Light spectroscopy is a method of detecting all sorts of compounds in biological samples, but they can be bulky and difficult to implement in small devices. Researchers at UCLA and École polytechnique fédérale de Lausanne, Switzerland have developed a portable sensor capable of detecting viruses and protein monolayers and bilayers without using a spectroscope at all. Instead of measuring how a sample disperses light into different wavelengths, the new sensor watches for changes in the intensity of light propagating through a sample.
The “optical lab on a chip” weighs only 60 grams and is about the size of a bottle of pills. A centimeter square gold plate with pores less than 200 nanometers in diameter is used to spread the sample into arrays of tiny compartments that hold biofilms that attract proteins being searched for. An LED then shines light into the pores and through the samples, while a CMOS chip below measures its intensity. The technique doesn’t require any labeling, relies on off-the-shelf, inexpensive parts, and can be used in remote and hard to service areas of the world. Moreover, the device uses iterative phase retrieval-based image reconstruction to allow for high-throughput testing on the go.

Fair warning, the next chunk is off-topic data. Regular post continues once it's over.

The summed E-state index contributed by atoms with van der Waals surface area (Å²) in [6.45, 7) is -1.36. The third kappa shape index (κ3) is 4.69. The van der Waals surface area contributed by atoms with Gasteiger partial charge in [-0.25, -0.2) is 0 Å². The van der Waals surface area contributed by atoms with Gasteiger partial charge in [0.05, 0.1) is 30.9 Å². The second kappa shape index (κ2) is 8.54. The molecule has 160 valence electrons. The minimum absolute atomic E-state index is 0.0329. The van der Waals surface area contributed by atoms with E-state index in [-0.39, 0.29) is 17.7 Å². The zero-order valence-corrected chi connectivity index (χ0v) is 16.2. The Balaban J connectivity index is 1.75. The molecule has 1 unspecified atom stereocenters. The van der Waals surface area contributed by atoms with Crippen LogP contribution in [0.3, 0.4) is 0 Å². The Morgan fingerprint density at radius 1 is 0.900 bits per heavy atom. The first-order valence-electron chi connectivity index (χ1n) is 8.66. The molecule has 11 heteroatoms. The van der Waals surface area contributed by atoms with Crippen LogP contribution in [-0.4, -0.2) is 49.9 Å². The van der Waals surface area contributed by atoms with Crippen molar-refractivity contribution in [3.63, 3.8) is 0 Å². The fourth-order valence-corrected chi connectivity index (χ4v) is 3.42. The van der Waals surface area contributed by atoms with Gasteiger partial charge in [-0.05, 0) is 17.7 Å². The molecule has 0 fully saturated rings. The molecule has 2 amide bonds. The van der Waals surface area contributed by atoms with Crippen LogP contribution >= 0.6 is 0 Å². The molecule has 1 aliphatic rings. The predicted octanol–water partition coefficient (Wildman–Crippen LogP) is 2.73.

Article in journal Light: Science & Applications: Handheld high-throughput plasmonic biosensor using computational on-chip imaging